February 11, 2019  Print

To mark International Day of Women and Girls in Science (11 February), we spoke with Dr Monica Miranda Saksena, Group Leader of our Herpes Neuropathogenesis Research Group and WIMR Honours Coordinator about her experiences in research, and as a mentor for young people considering a career in science.

Growing up in South America, Dr Saksena developed an interest in treating and preventing infectious diseases, particularly the herpes simplex virus (HSV-1).

“I’ve always had an interest in medicine and infectious diseases,” she said.

“I grew up in Colombia, where there is a high incidence of infectious diseases, like malaria, dengue and hepatitis A. 

“But, seeing how the herpes simplex virus affected people with low immunity, such as people on chemotherapy, and older individuals really influenced me to research the herpes virus.”

In many healthy adults, HSV-1 may cause no or mild symptoms such as cold sores. However, in at-risk populations, the virus can cause severe complications.

“This can give the impression that it’s not a serious virus. But, that’s not always the case.

“HSV-1 is really common – World Health Organization estimates that 3.7 billion people worldwide –approximately 67 percent of the world’s population – are infected with HSV-1,” she said.

 “HSV-1 is the leading cause of infectious blindness and endemic encephalitis worldwide.

“The virus is extremely contagious, and there is currently no cure or vaccines available, so research is crucial.”

HSV-1 infects and spreads in the peripheral nervous system. Dr Saksena and her team aim to understand how the virus travels and exits sensory nerves to spread to the skin or mucosa, causing recurrent herpes infections.

As a research group leader and an honours coordinator, Dr Saksena takes many students under her wing, and helps them develop skills for research and, more broadly, a career in science.

“I train my students, particularly my honours students, to think scientifically,” Dr Saksena said.

“I help them develop fundamental skills in research, like the techniques needed to take on a research project, organisational and presentation skills, and how to write scientific papers and theses.

“I also help them understand where they want their career to go. While it’s fantastic that they’re getting involved with herpes research, it’s far from the only option for them moving forward.

“Research can build a solid foundation of skills, such as critical thinking and communication, that can be applied in a lot of ways. There are a lot of opportunities in science, and I want our students to have the greatest chance of entering a field they feel interested so they are more likely to pursue their goals and succeed.”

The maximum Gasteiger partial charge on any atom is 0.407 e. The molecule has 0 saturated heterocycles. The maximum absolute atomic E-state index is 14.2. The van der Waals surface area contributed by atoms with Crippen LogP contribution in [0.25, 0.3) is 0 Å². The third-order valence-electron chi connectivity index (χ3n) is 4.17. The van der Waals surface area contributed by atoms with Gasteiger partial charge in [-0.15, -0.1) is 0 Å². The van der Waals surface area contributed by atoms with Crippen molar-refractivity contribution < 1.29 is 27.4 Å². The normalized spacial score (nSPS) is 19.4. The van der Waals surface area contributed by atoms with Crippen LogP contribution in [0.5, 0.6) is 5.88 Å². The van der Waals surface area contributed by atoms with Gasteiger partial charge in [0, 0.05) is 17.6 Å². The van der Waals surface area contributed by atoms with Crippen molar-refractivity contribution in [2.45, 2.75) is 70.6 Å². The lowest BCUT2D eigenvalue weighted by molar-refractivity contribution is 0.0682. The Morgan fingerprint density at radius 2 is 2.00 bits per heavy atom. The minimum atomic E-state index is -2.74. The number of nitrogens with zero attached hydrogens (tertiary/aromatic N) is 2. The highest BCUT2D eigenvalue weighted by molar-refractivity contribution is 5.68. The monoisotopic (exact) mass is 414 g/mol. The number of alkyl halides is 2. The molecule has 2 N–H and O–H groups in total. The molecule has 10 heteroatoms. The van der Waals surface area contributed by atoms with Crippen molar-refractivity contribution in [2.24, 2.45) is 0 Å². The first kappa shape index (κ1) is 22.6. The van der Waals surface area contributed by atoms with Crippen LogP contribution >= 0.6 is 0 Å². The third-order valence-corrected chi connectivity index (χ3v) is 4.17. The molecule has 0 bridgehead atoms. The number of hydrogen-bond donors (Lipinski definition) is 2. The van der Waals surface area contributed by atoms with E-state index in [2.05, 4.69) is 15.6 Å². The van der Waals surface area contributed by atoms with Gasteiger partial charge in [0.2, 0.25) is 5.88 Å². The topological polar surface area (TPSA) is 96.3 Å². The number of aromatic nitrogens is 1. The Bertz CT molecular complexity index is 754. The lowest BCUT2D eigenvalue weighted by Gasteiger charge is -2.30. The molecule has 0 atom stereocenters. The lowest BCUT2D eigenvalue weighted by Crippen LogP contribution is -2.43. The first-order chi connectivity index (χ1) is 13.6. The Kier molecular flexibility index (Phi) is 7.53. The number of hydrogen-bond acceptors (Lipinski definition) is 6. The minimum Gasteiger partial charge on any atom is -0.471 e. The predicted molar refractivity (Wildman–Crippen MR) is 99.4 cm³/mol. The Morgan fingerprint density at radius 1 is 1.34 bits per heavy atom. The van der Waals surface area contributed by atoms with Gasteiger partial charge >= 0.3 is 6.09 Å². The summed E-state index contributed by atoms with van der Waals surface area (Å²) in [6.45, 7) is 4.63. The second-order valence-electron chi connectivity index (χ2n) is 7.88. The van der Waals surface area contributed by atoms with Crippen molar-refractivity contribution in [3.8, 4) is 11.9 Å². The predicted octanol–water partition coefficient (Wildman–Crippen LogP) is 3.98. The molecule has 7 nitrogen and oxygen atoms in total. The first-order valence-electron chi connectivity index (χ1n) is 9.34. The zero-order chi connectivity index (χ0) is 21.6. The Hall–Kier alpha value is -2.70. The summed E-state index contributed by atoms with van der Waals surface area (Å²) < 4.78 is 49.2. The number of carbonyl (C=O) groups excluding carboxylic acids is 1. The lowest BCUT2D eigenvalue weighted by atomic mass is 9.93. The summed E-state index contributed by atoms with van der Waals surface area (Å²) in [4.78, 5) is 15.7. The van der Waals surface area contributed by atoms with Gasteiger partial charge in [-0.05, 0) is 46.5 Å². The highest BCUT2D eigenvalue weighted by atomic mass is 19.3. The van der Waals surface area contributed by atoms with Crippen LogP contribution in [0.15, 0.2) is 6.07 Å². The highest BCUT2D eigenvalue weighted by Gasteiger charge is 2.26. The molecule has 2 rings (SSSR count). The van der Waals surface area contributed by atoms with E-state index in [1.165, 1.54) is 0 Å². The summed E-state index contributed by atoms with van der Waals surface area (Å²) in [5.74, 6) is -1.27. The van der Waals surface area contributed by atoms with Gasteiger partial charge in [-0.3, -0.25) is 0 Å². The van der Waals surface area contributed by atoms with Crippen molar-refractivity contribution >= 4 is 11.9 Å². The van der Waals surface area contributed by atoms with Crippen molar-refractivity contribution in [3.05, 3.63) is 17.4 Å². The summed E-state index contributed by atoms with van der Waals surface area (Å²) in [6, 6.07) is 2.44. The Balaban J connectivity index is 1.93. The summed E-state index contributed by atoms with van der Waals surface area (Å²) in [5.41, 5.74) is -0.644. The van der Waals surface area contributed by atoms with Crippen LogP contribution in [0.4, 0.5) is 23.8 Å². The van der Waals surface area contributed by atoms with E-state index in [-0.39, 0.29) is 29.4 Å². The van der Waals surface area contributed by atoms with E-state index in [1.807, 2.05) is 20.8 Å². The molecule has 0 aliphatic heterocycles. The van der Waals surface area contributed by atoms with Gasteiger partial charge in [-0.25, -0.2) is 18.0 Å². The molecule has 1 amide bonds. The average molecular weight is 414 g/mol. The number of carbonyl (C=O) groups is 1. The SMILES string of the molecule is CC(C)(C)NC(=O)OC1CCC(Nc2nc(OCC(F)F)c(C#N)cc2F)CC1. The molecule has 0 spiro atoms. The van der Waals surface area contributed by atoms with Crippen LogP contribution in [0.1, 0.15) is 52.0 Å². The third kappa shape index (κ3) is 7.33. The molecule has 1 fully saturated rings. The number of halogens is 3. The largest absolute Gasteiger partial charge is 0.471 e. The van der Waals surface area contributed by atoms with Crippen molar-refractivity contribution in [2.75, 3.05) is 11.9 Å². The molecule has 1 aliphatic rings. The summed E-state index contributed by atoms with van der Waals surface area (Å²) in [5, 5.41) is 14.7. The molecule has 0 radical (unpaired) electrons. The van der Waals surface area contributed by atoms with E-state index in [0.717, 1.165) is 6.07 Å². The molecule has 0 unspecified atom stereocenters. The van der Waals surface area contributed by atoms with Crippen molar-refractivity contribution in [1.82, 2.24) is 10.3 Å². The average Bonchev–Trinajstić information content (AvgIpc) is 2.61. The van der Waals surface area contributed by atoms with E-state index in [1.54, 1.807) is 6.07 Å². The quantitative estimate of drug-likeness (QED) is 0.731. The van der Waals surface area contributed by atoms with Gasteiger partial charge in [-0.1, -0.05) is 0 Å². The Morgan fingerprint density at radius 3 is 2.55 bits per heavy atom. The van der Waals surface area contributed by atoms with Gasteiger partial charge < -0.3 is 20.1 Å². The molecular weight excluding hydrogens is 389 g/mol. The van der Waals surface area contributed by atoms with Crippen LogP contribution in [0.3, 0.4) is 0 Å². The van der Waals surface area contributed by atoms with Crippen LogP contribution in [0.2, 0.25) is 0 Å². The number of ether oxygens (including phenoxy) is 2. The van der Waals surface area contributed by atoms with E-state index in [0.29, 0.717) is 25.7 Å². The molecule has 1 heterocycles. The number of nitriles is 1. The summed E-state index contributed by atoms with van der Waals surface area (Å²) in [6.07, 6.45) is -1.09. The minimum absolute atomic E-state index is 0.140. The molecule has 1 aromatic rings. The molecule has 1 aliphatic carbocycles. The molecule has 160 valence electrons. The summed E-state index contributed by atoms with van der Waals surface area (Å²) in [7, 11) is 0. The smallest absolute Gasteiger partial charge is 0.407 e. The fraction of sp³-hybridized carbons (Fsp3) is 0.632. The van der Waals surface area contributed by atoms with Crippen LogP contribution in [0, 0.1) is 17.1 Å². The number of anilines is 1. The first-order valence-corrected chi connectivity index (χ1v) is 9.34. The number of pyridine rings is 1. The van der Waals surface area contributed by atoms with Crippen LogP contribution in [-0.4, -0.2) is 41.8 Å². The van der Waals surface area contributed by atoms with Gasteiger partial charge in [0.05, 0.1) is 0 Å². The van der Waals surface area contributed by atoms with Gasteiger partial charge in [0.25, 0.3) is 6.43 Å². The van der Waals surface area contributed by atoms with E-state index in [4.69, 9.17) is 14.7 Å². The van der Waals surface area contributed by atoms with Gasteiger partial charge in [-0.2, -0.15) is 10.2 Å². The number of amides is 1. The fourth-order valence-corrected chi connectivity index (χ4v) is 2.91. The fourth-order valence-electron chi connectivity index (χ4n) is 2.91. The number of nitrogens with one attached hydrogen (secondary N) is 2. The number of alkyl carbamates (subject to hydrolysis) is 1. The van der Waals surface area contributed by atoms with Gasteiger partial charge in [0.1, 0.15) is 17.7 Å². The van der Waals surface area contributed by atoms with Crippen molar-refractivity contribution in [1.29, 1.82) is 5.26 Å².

Looking back, Dr Saksena noted that she has mentored far more women than men – purely by happenstance.

“Science is becoming a lot more balanced, and I’m seeing that in our cohorts of honours students. It just so happens that, in the past few years, I’ve had more women than men joining our lab” she said.
“It is still important to provide information and opportunities for young women in schools to encourage them to pursue a career in science or STEM related fields.”

Dr Saksena credits having a supportive environment as one reason she has been able to stay in science, even after becoming a mother.

“I’ve been very lucky. I fell into the right lab, with the right mentor,” she said.

“Without the flexibility that I’ve been granted in science, it would be difficult to juggle being a mum and full-time work,” she said.

“I’m able to work from home or on the weekends so I don’t miss out on important events with my kids. It’s been a really positive experience for me.”

Dr Saksena highlights the opportunities that come with science to a young audience. Once a month, she meets with Year 11 and 12 students at her daughter’s school to help them understand what pursuing a career in science is like.

“I try to help to give them a realistic idea of what working in a lab is like, what subjects they should choose in their senior years, and where they can go after studying science,” she said.

Dr Saksena said mentoring young people is one of the highlights of her career, and that she enjoys encouraging the future generation of researchers.

“I’m happy to support and mentor school, undergraduate and post-graduate students and give them a taste of the wonderful scientific environment that I’ve been fortunate enough to experience.

“Science isn’t for everyone, but it’s encouraging to see so many young people engaging in science, and getting curious about what they can do in the future.”